Over the past few years, youth activism has taken the United States by storm. Politically engaged teenagers have organized national marches, worked on campaigns and advocated for policy. Building on the legacies of the students who protested American ties to the South African Apartheid government, took to the streets to oppose the Vietnam War and sat at segregated lunch counters, youth today are again challenging the older generation’s status quo through their activism.
But what is activism? Which activists are highlighted by our society, and which are ignored?
In recent years, it has often been white youth—activists like Greta Thunberg and the many of the original founders of March for Our Lives—who have been the faces of youth activism. Because of their race, these activists are given more attention than activists of color who work, with equal dedication, in their communities to fight against systematic oppression. There is no doubt that the advocacy of Thunberg and the Parkland students is invaluable in bringing the issues of climate change and gun violence to the forefront of national and international conversations, but it is an injustice to see the continual neglect of black and brown youth whose day-to-day reality requires them to speak up.
“Activism isn’t cute for me—it’s survival,” said Helisa Cruz, a senior at BASIS High School and a State Director for March for Our Lives D.C. “It is serving your community, giving to people and uplifting them. It is knowing that you’re changing something that affects you. I just don’t want my family members to die.”
Director of the Community Engagement and Experiential Learning Office Jeremy Haft lamented how young activists of color are often excluded from mainstream narratives: “A negative byproduct of celebrity culture is latching onto what sells. Our culture, our media have naturally gravitated towards the marketable, sellable spokespeople.”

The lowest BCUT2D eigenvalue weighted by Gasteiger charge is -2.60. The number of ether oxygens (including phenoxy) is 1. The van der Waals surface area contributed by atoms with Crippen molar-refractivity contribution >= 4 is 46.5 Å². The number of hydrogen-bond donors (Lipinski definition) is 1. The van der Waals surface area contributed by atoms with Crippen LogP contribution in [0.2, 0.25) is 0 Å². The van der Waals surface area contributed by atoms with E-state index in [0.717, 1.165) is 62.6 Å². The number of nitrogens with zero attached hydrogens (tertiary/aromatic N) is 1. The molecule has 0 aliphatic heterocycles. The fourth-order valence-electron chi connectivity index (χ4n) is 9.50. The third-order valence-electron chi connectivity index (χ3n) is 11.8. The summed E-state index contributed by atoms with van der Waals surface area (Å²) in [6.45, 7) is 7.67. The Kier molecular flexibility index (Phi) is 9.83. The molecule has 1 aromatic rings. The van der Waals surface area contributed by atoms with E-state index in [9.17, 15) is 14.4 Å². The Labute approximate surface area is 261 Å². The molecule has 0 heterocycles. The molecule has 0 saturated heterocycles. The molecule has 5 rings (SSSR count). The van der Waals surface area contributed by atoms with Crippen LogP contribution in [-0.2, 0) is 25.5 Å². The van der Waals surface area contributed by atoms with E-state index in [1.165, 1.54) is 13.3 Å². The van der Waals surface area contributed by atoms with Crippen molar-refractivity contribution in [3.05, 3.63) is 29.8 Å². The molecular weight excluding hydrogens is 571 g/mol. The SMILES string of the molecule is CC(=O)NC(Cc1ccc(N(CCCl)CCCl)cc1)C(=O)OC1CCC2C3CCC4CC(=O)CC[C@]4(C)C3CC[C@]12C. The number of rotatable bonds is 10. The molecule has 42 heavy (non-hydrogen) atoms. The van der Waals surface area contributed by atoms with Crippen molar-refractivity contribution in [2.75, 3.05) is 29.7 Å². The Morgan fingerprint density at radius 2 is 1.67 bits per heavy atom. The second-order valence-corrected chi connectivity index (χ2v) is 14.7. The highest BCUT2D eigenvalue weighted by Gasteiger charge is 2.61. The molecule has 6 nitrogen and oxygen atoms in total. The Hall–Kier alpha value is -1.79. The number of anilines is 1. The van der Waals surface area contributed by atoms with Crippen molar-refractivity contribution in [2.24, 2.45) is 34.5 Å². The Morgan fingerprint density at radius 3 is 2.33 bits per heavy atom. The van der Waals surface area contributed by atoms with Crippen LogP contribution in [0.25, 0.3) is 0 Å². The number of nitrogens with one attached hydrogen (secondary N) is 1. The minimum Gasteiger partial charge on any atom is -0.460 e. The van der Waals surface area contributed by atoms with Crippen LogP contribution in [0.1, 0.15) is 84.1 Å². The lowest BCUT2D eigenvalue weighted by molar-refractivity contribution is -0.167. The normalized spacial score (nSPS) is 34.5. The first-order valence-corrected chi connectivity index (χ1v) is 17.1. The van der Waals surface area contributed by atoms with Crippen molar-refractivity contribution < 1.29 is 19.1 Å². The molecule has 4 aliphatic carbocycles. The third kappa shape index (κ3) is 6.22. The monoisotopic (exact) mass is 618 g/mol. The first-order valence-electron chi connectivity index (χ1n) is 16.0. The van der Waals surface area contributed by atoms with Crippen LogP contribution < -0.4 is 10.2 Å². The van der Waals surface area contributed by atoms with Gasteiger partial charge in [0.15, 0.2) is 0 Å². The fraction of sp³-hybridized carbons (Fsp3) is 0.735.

Junior Lauren Hogg, a co-founder of March for Our Lives, agreed. A friend told Hogg that “she was ‘tired of activism being gentrified.’” Hogg added, “The white individuals that are organizers need to acknowledge their privilege and know when to step back.”
Just as messy as the question of which activists the spotlight tends to favor is the question of what actually counts as activism. The term “activism” has been used to describe everything from a message of solidarity posted on an Instagram story to the international Climate Strike. Former President Barack Obama called out “woke” culture when he said, “There are ambiguities…. One danger I see among young people… is this sense sometimes of … ‘if I tweet or hashtag about how [someone] didn’t do something right… then I can sit back and feel pretty good about myself… I called you out.’… But that’s not activism. That’s not bringing about change. If all you’re doing is casting stones, you’re probably not going to get that far.”
So what does “activism” really consist of? Is it posting a photo with your middle finger pointed at the White House? Is it skipping school to march in a walkout? Is it lobbying for local and federal bills that help your community? Is it all of the above?
“A lot of times people think of an activist as an individual, but I’d much rather think of it as an action,” said Hogg.
Senior Viraj Prakash, head of the GDS’ Turning Point club, added, “Activism is standing up for what you believe in a way that seeks to inform people around you. People will come up to me and say, ‘I actually learned something from what you had to say.’”
At GDS, activism is cultivated throughout a student’s education. Fifth-grade students participate in the new ChangeMakers program, an incubator for social enterprise. The GDS Corps for middle schoolers teaches empathy and civic participation with a foundation in environmental justice. The GDS Policy and Advocacy Institute provides deep dives into contemporary issues and tangible action. And the GDS Student Action Committee is the one-stop shop for activism at the high school.
“You can see that [GDS activism] lights a fire under students, no matter their age,” Haft said. “The most powerful way of engaging with activism is through beginning with the heart, and then the head, and then the hands. It’s connecting deeply with the human side of an issue.”
Anoushka Chander ’21